The Islamic State (IS) has reportedly 'crucified' two children for not fasting during the holy month of Ramzan.
According to the U.K.-based Syrian Observatory for Human Rights, the two boys, who were under the age of 18, were killed in the town of Mayadin in the Deir Ezzor province of Syria and their bodies hung from a crossbar near the IS's religious police headquarters. A placard hanging around their neck said that they had broken the Ramzan fast 'with no religious justification', reported The Independent.
Rami Abdel Rahman, the founder of the rights watch group, said that they were caught eating.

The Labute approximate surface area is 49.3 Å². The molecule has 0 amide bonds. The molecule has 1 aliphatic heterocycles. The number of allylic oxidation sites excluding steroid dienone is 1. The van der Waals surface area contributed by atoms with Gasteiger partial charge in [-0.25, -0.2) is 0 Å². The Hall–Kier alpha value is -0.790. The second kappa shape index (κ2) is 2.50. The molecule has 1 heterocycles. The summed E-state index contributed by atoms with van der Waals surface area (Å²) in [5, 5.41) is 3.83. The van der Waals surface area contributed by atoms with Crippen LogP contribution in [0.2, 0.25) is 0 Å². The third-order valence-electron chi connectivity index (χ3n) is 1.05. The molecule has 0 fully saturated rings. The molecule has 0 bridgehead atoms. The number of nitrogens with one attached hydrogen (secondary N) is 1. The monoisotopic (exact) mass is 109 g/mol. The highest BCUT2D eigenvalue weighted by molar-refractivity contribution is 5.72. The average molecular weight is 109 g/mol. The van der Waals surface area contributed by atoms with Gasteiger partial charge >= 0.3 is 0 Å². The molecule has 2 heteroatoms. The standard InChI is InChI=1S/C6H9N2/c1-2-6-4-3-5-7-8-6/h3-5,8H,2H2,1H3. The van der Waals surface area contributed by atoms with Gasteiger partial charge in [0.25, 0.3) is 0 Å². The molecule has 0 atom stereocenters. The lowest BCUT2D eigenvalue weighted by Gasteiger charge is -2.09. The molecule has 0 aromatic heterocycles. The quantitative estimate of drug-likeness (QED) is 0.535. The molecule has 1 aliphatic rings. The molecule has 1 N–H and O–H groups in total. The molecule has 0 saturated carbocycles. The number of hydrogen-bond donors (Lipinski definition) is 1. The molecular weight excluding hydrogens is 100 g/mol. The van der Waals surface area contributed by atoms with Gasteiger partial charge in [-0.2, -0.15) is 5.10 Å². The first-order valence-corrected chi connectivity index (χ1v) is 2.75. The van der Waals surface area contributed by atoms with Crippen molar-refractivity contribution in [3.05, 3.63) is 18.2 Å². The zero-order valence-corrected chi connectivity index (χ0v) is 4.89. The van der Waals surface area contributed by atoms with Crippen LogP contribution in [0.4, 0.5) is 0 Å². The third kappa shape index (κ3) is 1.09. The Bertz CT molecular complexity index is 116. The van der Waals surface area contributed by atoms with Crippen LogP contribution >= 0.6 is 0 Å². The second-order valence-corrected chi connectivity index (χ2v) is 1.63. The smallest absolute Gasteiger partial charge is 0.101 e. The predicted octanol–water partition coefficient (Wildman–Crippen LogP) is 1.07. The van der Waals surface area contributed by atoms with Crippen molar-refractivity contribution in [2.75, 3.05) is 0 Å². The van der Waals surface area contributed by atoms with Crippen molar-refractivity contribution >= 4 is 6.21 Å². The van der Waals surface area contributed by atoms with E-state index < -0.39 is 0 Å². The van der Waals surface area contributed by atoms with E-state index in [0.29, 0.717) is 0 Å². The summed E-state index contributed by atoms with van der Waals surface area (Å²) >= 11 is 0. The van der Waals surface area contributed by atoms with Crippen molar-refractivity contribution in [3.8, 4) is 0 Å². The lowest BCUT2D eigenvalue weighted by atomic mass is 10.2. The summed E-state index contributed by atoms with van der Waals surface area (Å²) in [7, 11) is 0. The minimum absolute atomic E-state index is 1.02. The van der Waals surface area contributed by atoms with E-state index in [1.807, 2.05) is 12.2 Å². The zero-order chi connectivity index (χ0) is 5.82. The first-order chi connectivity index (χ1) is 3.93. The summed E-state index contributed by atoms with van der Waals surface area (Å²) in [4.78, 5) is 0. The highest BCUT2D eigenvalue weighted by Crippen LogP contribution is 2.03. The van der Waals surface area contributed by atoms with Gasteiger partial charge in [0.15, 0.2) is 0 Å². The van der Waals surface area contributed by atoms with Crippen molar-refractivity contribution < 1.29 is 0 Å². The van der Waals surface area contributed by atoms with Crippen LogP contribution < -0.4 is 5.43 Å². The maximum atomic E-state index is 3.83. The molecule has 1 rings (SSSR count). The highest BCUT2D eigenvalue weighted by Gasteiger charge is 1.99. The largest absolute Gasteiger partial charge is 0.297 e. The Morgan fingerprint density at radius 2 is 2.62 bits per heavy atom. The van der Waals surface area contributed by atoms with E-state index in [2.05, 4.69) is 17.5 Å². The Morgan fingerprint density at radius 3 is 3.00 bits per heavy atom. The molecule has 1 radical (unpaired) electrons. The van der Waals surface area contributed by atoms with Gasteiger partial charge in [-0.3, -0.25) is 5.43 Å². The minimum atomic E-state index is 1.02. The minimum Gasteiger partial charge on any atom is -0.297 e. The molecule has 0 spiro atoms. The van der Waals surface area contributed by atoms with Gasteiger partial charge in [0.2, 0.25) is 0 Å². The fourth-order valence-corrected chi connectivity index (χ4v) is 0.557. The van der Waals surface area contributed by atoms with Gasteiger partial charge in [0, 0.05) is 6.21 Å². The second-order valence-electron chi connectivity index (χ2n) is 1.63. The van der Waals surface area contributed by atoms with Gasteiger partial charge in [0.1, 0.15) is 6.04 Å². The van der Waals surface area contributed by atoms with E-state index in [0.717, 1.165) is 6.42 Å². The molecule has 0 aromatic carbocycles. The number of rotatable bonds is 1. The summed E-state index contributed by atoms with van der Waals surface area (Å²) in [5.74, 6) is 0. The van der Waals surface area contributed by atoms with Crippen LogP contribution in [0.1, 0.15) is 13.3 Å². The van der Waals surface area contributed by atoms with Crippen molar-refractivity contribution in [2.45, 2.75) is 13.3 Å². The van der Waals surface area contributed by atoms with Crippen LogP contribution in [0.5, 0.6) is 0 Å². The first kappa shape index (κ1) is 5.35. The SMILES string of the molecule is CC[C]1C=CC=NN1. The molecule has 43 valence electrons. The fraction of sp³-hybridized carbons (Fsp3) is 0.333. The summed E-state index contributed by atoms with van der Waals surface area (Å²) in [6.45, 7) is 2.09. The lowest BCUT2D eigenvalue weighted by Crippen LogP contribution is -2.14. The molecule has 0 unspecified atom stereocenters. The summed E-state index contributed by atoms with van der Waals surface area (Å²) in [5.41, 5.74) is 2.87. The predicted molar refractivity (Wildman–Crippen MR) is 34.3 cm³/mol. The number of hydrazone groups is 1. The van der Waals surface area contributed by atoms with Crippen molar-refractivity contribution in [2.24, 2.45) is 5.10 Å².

A penal code published by the terror group prescribes 'death and crucifixion' for murder and stealing. However, the crucifixions carried out by the IS have increased extensively since the group's advance last year and the punishment appears to have been used for several alleged crimes.
The group does not crucify people by nailing or tying them to a cross but uses crosses and bars to suspend bodies after killing.
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